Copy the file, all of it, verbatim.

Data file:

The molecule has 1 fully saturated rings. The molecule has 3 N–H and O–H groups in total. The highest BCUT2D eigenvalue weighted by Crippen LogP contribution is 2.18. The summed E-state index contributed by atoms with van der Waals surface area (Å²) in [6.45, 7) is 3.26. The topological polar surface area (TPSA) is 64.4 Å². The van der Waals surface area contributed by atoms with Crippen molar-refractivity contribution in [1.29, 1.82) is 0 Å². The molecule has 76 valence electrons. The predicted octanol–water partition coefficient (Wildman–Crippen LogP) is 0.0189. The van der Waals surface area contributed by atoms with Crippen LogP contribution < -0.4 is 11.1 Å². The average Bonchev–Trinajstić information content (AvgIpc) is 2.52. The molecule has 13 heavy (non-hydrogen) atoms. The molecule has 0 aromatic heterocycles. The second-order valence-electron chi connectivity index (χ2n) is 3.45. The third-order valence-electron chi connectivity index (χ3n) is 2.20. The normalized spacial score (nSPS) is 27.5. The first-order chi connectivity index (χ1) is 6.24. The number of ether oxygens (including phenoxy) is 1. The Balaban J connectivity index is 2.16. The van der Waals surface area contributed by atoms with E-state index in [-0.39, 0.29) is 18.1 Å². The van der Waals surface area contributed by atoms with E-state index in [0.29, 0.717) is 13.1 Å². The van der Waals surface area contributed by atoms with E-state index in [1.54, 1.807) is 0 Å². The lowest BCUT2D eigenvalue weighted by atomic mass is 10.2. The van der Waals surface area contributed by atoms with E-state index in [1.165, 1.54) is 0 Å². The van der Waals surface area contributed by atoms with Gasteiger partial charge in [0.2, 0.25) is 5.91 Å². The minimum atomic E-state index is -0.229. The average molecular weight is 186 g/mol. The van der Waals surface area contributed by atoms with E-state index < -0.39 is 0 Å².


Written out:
The molecule has 1 fully saturated rings. The molecule has 3 N–H and O–H groups in total. The highest BCUT2D eigenvalue weighted by Crippen LogP contribution is 2.18. The summed E-state index contributed by atoms with van der Waals surface area (Å²) in [6.45, 7) is 3.26. The topological polar surface area (TPSA) is 64.4 Å². The van der Waals surface area contributed by atoms with Crippen molar-refractivity contribution in [1.29, 1.82) is 0 Å². The molecule has 76 valence electrons. The predicted octanol–water partition coefficient (Wildman–Crippen LogP) is 0.0189. The van der Waals surface area contributed by atoms with Crippen LogP contribution < -0.4 is 11.1 Å². The average Bonchev–Trinajstić information content (AvgIpc) is 2.52. The molecule has 13 heavy (non-hydrogen) atoms. The molecule has 0 aromatic heterocycles. The second-order valence-electron chi connectivity index (χ2n) is 3.45. The third-order valence-electron chi connectivity index (χ3n) is 2.20. The normalized spacial score (nSPS) is 27.5. The first-order chi connectivity index (χ1) is 6.24. The number of ether oxygens (including phenoxy) is 1. The Balaban J connectivity index is 2.16. The van der Waals surface area contributed by atoms with E-state index in [-0.39, 0.29) is 18.1 Å². The van der Waals surface area contributed by atoms with E-state index in [0.29, 0.717) is 13.1 Å². The van der Waals surface area contributed by atoms with E-state index in [1.54, 1.807) is 0 Å². The lowest BCUT2D eigenvalue weighted by atomic mass is 10.2. The van der Waals surface area contributed by atoms with E-state index in [1.165, 1.54) is 0 Å². The van der Waals surface area contributed by atoms with Gasteiger partial charge in [0.2, 0.25) is 5.91 Å². The minimum atomic E-state index is -0.229. The average molecular weight is 186 g/mol. The van der Waals surface area contributed by atoms with E-state index < -0.39 is 0 Å².